Athlete's foot is a fungal infection that causes cracked red patches to form on the feet, usually between the toes. The affected areas may itch, sting, flake or ooze. Athlete's foot may spread to the toenails (onychomycosis), causing them to change color, thicken, or crumble. It can also be spread to other parts of the body, commonly appearing in the groin as jock itch. Athlete's foot is also contagious from one person to another, spreading easily through shared towels, clothing, bedding or contaminated flooring.
Because fungi grow most quickly in warm, moist conditions, risk factors for contracting athlete's foot include keeping the feet wet for long periods of time, walking barefoot in damp public places such as pools or showers, wearing closed shoes that do not allow proper air circulation, and having sweaty feet.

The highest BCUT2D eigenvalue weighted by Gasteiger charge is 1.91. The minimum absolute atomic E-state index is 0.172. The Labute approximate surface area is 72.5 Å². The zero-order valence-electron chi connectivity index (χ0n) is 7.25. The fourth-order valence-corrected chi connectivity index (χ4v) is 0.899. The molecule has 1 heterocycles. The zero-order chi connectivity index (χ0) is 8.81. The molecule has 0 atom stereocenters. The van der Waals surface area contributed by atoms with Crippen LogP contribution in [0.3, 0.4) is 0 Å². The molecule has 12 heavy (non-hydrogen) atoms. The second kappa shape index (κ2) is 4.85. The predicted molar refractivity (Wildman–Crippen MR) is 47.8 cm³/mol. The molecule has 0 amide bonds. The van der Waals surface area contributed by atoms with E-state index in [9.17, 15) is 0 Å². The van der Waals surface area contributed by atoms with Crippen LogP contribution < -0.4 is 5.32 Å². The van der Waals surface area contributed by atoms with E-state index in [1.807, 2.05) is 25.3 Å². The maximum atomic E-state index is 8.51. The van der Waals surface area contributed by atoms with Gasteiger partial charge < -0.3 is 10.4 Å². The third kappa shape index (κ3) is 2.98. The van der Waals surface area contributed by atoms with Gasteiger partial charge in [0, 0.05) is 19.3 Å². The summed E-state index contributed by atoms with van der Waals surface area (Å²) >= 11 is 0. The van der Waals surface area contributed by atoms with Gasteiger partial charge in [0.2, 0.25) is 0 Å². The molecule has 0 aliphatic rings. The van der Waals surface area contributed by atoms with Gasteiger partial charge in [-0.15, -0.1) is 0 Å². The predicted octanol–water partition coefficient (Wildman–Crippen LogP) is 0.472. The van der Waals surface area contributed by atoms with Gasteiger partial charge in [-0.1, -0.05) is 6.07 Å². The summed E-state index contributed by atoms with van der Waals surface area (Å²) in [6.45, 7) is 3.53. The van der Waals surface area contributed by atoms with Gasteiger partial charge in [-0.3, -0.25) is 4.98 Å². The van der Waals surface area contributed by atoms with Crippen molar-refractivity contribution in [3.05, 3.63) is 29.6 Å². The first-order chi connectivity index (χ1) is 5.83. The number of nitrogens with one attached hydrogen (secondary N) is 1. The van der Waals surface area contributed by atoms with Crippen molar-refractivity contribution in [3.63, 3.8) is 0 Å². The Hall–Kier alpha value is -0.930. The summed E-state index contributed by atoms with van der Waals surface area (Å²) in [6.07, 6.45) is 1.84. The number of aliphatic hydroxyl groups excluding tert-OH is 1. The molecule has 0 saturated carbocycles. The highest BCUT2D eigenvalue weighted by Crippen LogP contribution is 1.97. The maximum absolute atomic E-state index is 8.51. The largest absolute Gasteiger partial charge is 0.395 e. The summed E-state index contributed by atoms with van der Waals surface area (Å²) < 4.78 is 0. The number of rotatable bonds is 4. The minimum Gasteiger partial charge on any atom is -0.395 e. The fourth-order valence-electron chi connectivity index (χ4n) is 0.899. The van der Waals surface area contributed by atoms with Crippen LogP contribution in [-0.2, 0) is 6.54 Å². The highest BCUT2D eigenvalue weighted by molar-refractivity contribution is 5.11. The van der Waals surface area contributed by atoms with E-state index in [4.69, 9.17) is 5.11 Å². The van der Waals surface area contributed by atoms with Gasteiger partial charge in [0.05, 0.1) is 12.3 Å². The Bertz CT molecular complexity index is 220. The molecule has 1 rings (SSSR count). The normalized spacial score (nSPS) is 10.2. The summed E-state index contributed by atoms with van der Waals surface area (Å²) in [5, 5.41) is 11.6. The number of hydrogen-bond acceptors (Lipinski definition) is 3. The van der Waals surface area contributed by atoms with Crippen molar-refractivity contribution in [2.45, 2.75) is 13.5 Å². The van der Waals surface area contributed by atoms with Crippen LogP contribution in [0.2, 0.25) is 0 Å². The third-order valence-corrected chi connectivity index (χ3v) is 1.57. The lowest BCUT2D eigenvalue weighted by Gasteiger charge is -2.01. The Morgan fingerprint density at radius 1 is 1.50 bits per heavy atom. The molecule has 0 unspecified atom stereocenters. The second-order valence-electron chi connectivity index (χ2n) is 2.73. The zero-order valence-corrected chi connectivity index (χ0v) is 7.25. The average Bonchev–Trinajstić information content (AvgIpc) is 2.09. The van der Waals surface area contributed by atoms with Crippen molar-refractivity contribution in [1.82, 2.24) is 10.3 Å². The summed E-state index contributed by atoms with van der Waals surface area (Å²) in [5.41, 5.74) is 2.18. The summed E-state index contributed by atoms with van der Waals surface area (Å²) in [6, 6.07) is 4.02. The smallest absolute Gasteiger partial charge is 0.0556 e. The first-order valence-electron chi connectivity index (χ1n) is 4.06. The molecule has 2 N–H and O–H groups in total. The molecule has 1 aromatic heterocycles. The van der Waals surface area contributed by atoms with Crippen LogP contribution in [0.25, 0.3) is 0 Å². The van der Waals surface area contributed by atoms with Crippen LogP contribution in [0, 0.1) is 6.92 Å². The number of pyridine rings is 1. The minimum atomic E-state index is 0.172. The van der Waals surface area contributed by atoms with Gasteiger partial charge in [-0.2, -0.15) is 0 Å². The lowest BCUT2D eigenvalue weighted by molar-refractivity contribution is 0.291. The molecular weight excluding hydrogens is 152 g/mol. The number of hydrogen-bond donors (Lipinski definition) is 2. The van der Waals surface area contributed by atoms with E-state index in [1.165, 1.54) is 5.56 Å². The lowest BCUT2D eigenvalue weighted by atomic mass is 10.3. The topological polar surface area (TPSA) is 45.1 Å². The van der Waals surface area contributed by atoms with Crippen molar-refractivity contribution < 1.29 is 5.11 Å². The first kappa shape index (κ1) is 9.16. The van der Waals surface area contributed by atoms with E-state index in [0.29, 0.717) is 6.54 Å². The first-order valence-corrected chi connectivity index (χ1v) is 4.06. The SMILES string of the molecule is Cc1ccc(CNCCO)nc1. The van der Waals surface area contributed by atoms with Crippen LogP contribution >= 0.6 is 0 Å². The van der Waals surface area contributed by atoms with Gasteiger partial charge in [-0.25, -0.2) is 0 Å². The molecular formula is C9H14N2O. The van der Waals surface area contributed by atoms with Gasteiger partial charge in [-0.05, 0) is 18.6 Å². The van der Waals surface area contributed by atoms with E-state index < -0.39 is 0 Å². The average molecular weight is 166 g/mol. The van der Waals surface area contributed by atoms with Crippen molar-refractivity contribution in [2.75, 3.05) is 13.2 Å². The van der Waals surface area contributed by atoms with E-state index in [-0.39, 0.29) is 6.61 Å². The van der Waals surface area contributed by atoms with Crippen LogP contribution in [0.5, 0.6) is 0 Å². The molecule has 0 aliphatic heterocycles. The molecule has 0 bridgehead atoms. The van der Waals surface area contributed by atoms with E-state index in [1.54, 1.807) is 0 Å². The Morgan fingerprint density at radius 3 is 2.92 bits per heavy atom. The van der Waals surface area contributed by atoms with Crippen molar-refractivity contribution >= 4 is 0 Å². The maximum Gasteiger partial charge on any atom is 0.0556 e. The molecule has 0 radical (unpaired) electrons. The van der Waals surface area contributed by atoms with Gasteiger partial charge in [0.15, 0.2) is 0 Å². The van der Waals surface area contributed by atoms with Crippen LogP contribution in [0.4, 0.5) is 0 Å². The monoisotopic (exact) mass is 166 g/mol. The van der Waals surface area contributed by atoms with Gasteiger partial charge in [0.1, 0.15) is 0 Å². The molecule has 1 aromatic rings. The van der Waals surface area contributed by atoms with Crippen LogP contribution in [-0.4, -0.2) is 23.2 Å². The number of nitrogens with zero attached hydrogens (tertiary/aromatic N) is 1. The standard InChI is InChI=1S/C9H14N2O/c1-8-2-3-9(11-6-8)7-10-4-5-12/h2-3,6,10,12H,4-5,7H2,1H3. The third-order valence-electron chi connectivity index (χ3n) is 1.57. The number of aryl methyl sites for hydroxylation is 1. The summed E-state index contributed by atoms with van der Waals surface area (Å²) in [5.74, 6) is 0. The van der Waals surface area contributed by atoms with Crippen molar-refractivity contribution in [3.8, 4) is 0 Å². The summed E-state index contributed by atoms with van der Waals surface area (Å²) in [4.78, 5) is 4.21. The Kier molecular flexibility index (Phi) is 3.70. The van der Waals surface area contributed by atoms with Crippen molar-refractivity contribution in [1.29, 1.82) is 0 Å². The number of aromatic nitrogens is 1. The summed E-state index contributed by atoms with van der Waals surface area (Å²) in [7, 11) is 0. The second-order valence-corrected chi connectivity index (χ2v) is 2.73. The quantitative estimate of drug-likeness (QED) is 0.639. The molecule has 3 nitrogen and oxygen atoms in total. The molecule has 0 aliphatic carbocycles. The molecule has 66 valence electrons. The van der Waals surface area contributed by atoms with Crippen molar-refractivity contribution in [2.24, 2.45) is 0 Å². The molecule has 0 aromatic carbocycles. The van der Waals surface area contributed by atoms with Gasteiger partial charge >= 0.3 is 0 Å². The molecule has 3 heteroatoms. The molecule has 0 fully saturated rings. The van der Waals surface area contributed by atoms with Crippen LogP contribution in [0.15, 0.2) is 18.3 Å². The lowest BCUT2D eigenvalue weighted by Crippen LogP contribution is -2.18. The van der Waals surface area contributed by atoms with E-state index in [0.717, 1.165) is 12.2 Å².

Although not usually a serious disease, athlete's foot can be extremely uncomfortable and may recur over time. Occasionally, athlete's foot infections lead to bacterial infections with more severe symptoms, particularly if the patient scratches the affected areas. People with diabetes, or other autoimmune diseases, should be especially careful to inspect their feet and treat athlete's foot when symptoms first appear.
Fortunately, there are many over-the-counter antifungal medications to combat athlete's foot that usually work very well. If a particular case is resistant to treatment, prescribed medications are also available.